1999 was quite a while ago, particularly in the natural gas pipeline area. So much has changed. So much has changed in our entire industry, of course, since then,” McIntyre told reporters at a December 21 FERC meeting, according to The Hill. “But it would be hard to find an area that has changed more than natural gas and our pipeline industry.”

Study: Babies With Low Birth Weights More Likely Near Pennsylvania Fracking Sites

A new study published in the journal Science Advances has concluded that babies born within two miles of sites of hydraulic fracturing (“fracking”) for natural gas in Pennsylvania's Marcellus Shale basin are more likely to have low birth weights.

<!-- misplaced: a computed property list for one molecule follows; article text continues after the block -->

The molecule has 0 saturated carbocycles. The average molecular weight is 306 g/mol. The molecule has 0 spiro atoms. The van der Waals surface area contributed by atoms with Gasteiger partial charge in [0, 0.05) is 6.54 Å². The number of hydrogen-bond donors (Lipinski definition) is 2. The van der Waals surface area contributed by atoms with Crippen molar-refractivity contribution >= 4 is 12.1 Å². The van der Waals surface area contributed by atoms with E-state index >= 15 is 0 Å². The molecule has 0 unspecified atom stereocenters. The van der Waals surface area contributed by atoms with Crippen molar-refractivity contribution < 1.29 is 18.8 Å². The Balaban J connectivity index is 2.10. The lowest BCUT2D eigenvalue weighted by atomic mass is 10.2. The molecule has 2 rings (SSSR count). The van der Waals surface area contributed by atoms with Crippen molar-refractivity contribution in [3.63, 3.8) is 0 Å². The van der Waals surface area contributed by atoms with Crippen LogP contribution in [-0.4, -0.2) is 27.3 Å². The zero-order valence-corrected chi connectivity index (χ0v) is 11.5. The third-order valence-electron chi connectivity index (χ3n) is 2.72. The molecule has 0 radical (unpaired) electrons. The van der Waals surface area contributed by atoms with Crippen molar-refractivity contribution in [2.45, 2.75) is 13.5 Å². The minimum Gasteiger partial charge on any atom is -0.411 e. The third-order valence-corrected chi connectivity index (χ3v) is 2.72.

Researchers from Princeton, the University of Chicago, and UCLA analyzed a decade of Pennsylvania birth data from 2004 to 2013 — reviewing 1.1 million birth certificates — and concluded that those babies born to mothers living in close proximity to fracking sites are more likely to weigh under 5.5 pounds at birth. Specifically, the study concluded that babies born within a kilometer (just over half a mile) of fracking sites are 25 percent more at risk of low birth weights, which comes with other health effects.

While we know pollution from hydraulic fracturing impacts our health, we do not yet know where that pollution is coming from — from the air or water, from chemicals onsite, or an increase in traffic,” said UCLA researcher Katherine Meckel in a press release

ALEC, Corporate-Funded Bill Mill, Considers Model State Bill Cracking Down on Pipeline Protesters

Protesters march with a banner against the Dakota Access pipeline